Whether I’m at Bar Tartine for Eastern European fare, eating Asian-inspired cuisine at Wo Hing General Store, or enjoying Italian food at Cotogna, I know there will be plenty of good wines to choose from and helpful service to guide me through the selection. That’s why I was happy to see the SF Chronicle’s Jon Bonné give a shout-out to sommeliers who are putting together “innovative and creative” wine lists to pair with the diverse range of food found in the city’s restaurants.
Recently, another wine writer criticized some of the sommeliers featured in the Chronicle piece for leaving Chardonnay, Pinot Noir, and Cabernet Sauvignon off their list in favor of lesser-known varietals. ”Any wine list built only in obscurity is an insult to the general public of food-conscious diners who like wine but are not geeks and want qualtiy [sic] choices that they recognize.”
One of the things I find troubling about this criticism is the false divide being drawn between “wine geeks” and champions of “legacy varieties” such as Pinot Noir and Chardonnay. Most of the people I know who may fall in the “geek” camp are also huge fans of the traditional varieties. At Arnot-Roberts this past year, there was a fermenter filled with Trousseau with a picture of the Jura’s Jacques Puffeney taped to it standing right next to a tank of Chardonnay with a picture of Chablis’ François Raveneau.
I’ve tried to think how consumers can avoid this “geek versus traditionalist” factionalization, and appreciate wine regardless of its popularity. Here are a few guidelines:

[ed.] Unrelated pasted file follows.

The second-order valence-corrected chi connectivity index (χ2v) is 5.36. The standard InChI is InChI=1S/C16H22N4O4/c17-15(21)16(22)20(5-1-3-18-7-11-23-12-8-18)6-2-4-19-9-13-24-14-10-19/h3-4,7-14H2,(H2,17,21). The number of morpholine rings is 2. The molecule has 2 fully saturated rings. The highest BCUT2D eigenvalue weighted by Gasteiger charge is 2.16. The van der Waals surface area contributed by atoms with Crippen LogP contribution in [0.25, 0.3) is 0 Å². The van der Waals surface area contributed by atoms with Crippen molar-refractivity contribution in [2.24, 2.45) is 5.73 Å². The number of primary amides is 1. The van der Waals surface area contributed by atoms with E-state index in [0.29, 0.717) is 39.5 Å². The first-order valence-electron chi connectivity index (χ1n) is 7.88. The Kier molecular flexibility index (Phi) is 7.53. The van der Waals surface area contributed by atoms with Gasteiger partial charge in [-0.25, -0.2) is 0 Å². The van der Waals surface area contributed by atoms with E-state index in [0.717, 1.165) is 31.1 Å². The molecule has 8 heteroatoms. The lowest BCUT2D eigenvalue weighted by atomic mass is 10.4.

(1) Don’t dismiss a wine just because you don’t recognize it.
(2) Don’t confuse a wine that is “interesting” for one that you actually think is “good” (i.e., one that you want to drink more of, and do so happily time and again).
(3) Be open to guidance from sommeliers and retail store buyers. Let them know what wines you’ve recently enjoyed, and they’ll (more often than not) point you in the right direction.
OK. Stepping down off of my soap box. Here’s where to wet your whistle this week.
Wed. Apr. 4: Sandhi Wine Tasting at FPWM (Embarcadero)
Ferry Plaza Wine Merchants
San Francisco, CA
4:30pm – 7:30pm – $28 flight of 5 wines
It’s no secret that I’m a fan of Rajat Parr. He has always been a gracious host at RN74 and I’m impressed that he’s continued the tradition of mentorship in the sommelier community by working with a very talented and personable staff. And I was impressed with his Sandhi Wines that I tasted at this year’s In Pursuit of Balance tasting, which Wine Spectator’s James Laube called, “impressive, [and] made in a very deliberate style.”
You can meet Rajat and taste through the following wines on Wednesday.
2010 Sandhi Chardonnay, Santa Barbara County
2010 Sandhi Chardonnay, Bien Nacido Vineyard, Santa Maria Valley
2010 Sandhi Chardonnay, Rita’s Crown Vineyard, Sta Rita Hills
2010 Sandhi Pinot Noir, Sta Rita Hills
2010 Sandhi Pinot Noir, Bien Nacido Vineyard, Santa Maria Valley
ALSO – take a look at these videos that Sandhi is producing re balance in wine, featuring some legendary California winemakers, including Ted Lemon (Littorai) and Burt Williams (Williams Seylem).
Sat., Apr. 7: German Wine Tasting @ K&L Wines (SoMa)
K&L Wine Merchants
638 4th Street
San Francisco, CA
noon – 3:00pm – $15
K&L’s Eric Story has selected some wines from the K&L shelves from the 2010 German vintage — an intriguing one (here’s Jon Bonné’s take on the 2010 German Rieslings).
SF Wine Center
757 Bryant Street
San Francisco, CA
6:30pm – 8:00pm – $75 (reserve ahead of time)
SF Wine Center is one of my favorite venues for learning about wine. I’ve attended two different classes, and both have not only been educational and informative, but offered an outstanding lineup of wines to taste. Next Tuesday, Jordan Mackay (co-author of Secrets of the Sommeliers) will walk you through the ins-and-outs of Burgundy’s classification system and terroir.
Speaking of Burgundy….